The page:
Ontario teen helps endangered turtles in Trinidad

Published 2023-06-07 23:00

Leatherback sea turtles have been around for 150 million years


By the light of the moon on a warm night in May, James Wilson stood on a beach in Trinidad and Tobago.

He watched what looked like a giant rock emerge from the ocean.

It was actually a leatherback sea turtle, slowly heaving itself up on the shore.

“You could just see how much effort it took for them to make their way up there,” the 16-year-old told CBC Kids News once he was back home in Milton, Ontario.

“It was quite amazing.”

James was the youngest person in a group of 12 volunteers who spent a week collecting information on the endangered species in the hopes of saving them.

James Wilson sits on the beach beside a leatherback turtle. (Image submitted by James Wilson)

Why is this work important?

Leatherback sea turtles have been around since the dinosaurs. That’s about 150 million years!

Every few years, the turtles nest and lay their eggs on beaches like the one James visited in Trinidad. Trinidad is an island in the Caribbean.

In the summer and fall, they migrate to the shores of Nova Scotia, where they feed on jellyfish.

A map showing Nova Scotia and Tinidad and Tobago, with a dotted line in between the two.

This map shows the trajectory of a leatherback sea turtle that was tracked by the Canadian Sea Turtle Network several years ago. (Graphic design by Philip Street/CBC)

But it can be a dangerous journey.

They sometimes get caught in fishing gear.

Their numbers are in decline due to other reasons, too, such as pollution and climate change.

Even though they are an ancient species, we know very little about them, said Kathleen Martin.

She’s the executive director of the Canadian Sea Turtle Network, which organized the volunteer trip.

“We still don’t know some very simple things, like how quickly they grow, how long they live,” she said.

That information could help scientists come up with new ways to protect the species.

“Turtles are conservation dependent, which means that they can’t survive without people at this point,” Martin said.

So volunteers like James help gather information about the turtles, such as their size and movements.

A teen lies next to the beach beside a turtle.

James said one of the things that surprised him most was how big the leatherback turtles were. The adults were as tall as he is! (Image submitted by James Wilson)

What volunteers did to help the turtles

In Trinidad, James got to watch the turtles lay eggs.

Once the massive creatures were on the beach, James watched them make their nests.

When they got closer, he could even hear them breathing.

“They were extremely delicate and dexterous with their back flippers,” he said.

“They would, like, scoop out a small bit [of sand] and flick it away.”

A leatherback sea turtle makes its way onto the beach under the light of the moon. Turtle conservationists use a red light to see and take photos in the dark. The red lights don’t confuse the turtles the way normal lights do. (Image submitted by James Wilson)

After about 30 minutes, the turtles stopped moving and entered a quiet state called a trance. That’s when they were focused on laying their eggs.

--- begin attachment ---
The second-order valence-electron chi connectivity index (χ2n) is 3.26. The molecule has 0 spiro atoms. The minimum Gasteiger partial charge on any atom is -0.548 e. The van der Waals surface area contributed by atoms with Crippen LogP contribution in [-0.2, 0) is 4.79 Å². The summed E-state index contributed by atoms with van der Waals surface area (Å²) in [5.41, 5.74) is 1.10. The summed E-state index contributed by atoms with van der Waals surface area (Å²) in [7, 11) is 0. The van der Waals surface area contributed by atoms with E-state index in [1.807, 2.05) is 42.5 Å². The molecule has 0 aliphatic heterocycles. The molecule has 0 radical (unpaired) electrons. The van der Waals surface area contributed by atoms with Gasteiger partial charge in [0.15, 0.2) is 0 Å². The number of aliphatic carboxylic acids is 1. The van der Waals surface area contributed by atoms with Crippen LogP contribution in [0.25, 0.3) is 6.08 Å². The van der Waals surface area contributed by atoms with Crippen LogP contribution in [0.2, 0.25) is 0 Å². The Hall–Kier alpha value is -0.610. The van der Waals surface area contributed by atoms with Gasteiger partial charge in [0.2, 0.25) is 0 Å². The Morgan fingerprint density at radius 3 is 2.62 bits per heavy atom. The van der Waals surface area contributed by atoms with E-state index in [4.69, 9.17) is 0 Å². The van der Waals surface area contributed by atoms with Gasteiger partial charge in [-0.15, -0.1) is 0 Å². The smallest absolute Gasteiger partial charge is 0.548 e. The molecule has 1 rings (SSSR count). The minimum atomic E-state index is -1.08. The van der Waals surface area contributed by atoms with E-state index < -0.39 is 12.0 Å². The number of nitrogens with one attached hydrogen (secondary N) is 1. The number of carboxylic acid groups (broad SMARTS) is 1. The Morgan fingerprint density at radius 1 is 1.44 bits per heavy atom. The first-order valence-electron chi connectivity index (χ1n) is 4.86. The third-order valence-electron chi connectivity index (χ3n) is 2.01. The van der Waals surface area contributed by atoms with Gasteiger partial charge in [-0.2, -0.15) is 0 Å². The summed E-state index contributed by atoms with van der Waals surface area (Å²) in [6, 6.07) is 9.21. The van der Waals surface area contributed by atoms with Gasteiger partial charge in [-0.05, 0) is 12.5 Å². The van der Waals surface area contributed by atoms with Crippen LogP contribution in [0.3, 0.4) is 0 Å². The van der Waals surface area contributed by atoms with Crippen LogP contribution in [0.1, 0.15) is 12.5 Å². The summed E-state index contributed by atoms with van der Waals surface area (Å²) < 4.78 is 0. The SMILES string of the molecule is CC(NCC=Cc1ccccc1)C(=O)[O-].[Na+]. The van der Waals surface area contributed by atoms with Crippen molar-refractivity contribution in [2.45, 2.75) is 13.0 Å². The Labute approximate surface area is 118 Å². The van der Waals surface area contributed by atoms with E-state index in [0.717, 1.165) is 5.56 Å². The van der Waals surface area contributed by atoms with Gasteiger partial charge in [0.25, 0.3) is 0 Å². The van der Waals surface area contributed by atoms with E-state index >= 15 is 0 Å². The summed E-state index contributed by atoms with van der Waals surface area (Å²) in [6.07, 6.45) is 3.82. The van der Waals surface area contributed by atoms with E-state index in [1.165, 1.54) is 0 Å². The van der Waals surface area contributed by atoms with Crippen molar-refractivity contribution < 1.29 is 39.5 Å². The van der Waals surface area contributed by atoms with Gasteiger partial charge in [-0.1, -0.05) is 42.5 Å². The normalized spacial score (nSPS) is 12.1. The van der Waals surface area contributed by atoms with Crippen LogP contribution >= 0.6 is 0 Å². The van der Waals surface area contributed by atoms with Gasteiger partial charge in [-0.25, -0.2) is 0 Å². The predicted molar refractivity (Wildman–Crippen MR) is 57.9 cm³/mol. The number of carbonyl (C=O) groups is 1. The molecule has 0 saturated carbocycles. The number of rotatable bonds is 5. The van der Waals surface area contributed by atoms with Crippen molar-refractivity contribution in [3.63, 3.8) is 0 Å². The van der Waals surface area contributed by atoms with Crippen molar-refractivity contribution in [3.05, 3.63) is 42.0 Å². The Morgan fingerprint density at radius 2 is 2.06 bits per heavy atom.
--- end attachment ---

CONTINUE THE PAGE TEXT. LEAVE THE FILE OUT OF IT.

And that’s when James and the other volunteers got to work.

“It’s really, really hard to disturb them when they’re in that trance,” he said.

“That’s when you do all the tagging and measuring and data collection.”

James uses pliers to insert a microchip in a turtle’s flipper, which is called tagging. This happens while the turtle is laying its eggs. Look closely and you can see the eggs below the animal. (Image submitted by James Wilson)

With the help of two guides, as well as a local conservation group called Nature Seekers, they put tags on the turtles’ flippers and shoulders.

The tags have microchips that allow scientists to identify them when they return to the beaches to nest.

The volunteers then observed while the experts weighed the turtles.

A sea turtle is hoisted up to be weighed on the beach. (Image submitted by James Wilson)

James, who travelled to Trinidad with his aunt, also had a chance to see baby turtles (called hatchings). After they hatched from their eggs, they scampered into the water.

“It was quite amazing how much of a struggle it was for them to even get in the water with the waves,” he said.

“They would just be pushed back by the waves again and again and again.… But once they finally got out, they were gone.”

 A hatchling on a beach facing the ocean.

A hatchling makes its way to the ocean in Trinidad. (Image submitted by James Wilson)

How kids can help

James said he has always loved turtles. Being able to see them in real life was a great experience.

“I would recommend to anyone who has the ability to go on these trips to pursue them,” he said.

“Because it’s just an amazing experience that’ll stay with you for the rest of your life.”

The trip cost about $3,000.

James paid for part of it, thanks to his two part-time jobs.

In the winter he works at a local ski hill, and in the summer he works at a bike camp.

His mom helped with the rest.

Kayakers along a lush coastline.

Since the turtles nest at night, James and the other volunteers went on excursions like kayak trips during the day. (Image submitted by James Wilson)

Of course, it’s not possible for everyone to do hands-on volunteer work like this.

But Kathleen Martin of the Canadian Sea Turtle Network said kids can help the environment in other ways, like observing nature and taking notes.

“Dig a garden, do something that allows you to be in touch with that space so that you learn and notice things,” she said.

“That is actually deep conservation work, right? Because we need the people to notice what’s happening.”

She also said kids can clean up garbage and make an effort to reduce waste and packaging, from things like foods.

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